Product tracking is required in three main stages of a supply chain:
manufacturing, shipping, and sales. This has been traditionally accomplished by labeling
each product with paper identification tags. However, paper is too inefficient to manage
on a large scale. In an assembly line that produces hundreds of thousands of products per
year, paper tags can easily become misplaced or destroyed. Also, it is impossible to track
each item individually in a shipment that contains thousands of items, creating the
opportunity for theft. Lastly, paper requires each stage must maintain its own tracking
information. For example, while a manufacturer is concerned with serial numbers and
product assembly status, a shipper is only interested in the product’s destination. Paper-
based tracking systems need to be replaced by a more reliable, efficient, and ubiquitous
One alternative is using a radio frequency identification tag (RFID) system
instead. By storing data digitally in a microchip, RFID’s can more efficiently and
reliably store the same information as a paper ID. A series of sensors reads and validates
the information on the RFID’s, and servers maintain a database of information pertaining
to each product. The information on the server is online, so its information can be
accessed at every stage of the supply chain. This paper will give a technical overview of
the RFID system, and then analyze the usefulness of RFID throughout the supply chain.
2.0 Technical Overview
An RFID system consists of three components – RFID tags, sensors, and central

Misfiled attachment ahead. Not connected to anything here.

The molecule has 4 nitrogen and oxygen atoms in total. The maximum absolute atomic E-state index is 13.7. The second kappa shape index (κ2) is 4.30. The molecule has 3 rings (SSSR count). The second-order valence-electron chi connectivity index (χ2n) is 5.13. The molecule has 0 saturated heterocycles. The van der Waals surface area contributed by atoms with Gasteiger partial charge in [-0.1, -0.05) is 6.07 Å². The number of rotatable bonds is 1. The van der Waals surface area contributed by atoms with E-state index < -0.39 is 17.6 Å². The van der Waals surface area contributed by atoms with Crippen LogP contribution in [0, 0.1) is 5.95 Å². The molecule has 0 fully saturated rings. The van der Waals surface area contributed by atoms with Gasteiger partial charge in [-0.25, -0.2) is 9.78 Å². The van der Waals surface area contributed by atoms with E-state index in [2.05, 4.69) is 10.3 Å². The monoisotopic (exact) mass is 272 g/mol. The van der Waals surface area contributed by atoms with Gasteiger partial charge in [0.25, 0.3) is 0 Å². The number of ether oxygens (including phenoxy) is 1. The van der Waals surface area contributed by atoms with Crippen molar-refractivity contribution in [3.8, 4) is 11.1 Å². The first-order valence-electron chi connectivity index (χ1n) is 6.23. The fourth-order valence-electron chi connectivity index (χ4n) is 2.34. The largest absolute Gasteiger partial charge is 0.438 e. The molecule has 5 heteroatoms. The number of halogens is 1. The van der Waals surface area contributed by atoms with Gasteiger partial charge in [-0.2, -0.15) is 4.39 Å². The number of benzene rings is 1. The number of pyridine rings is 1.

servers. The flow chart of this relationship is shown in Figure 1. The RFID tag stores a
unique identification tag in read-only memory and has a built-in decoder for secure
wireless transfer of information. Sensors broadcast a radio signal that can be picked up
only by RFID’s within a determined distance. When an RFID tag reads the signal, it will
broadcast its stored information back to the sensor. The sensors then route the
information through terminals for a server to process. (7:44-46) This entire process
operates at 1,200 bytes per second, requiring fractions of a second to complete. (4:90)
Figure 1. A flow chart of an RFID system.
(Source: Takaragi, K., et al. “An Ultra Small Individual Recognition Security Chip”, IEEE-
Micro, Vol. 21, No. 6, Nov/Dec 2001, p. 46)
2.1 RFID Tag
An RFID tag is a miniaturized, self-powering, wireless memory module. It stores
data that can be accessed by a wireless sensor up to 30’ away. (6:114) It is implemented
with a 0.4mm x 0.4mm microchip and connected to a radial antenna. The chip is divided
into two circuits: digital and analog. The digital circuit serves as the brain of the RFID,
storing, decoding, and encoding data. The analog circuit serves as the brawn, providing
power and modulating signals. (7:46-47) Figure 2 shows a sample schematic of an
Figure 2. A sample schematic layout of an RFID chip
(Source: Takaragi, K., et al. “An Ultra Small Individual Recognition Security Chip”, IEEE-
Micro, Vol. 21, No. 6, Nov/Dec 2001, p. 47)
2.1.1 Digital Circuit
By using 0.18µm transistor technology, the digital circuit provides a compact
solution for data storage. Data is stored as bits in read-only memory (ROM), with each
bit corresponding to one transistor – “on” for 1, “off” for 0. Typically an RFID stores
64-256 bits of data. Because the feature size of the transistors is only 0.18µm, the
amount of storable data can be easily customized without significant change to the size of
the RFID. The data is written into the ROM when the RFID is manufactured, and cannot
be modified afterwards. (7:47)
The decoder ensures that the RFID can only be accessed by corresponding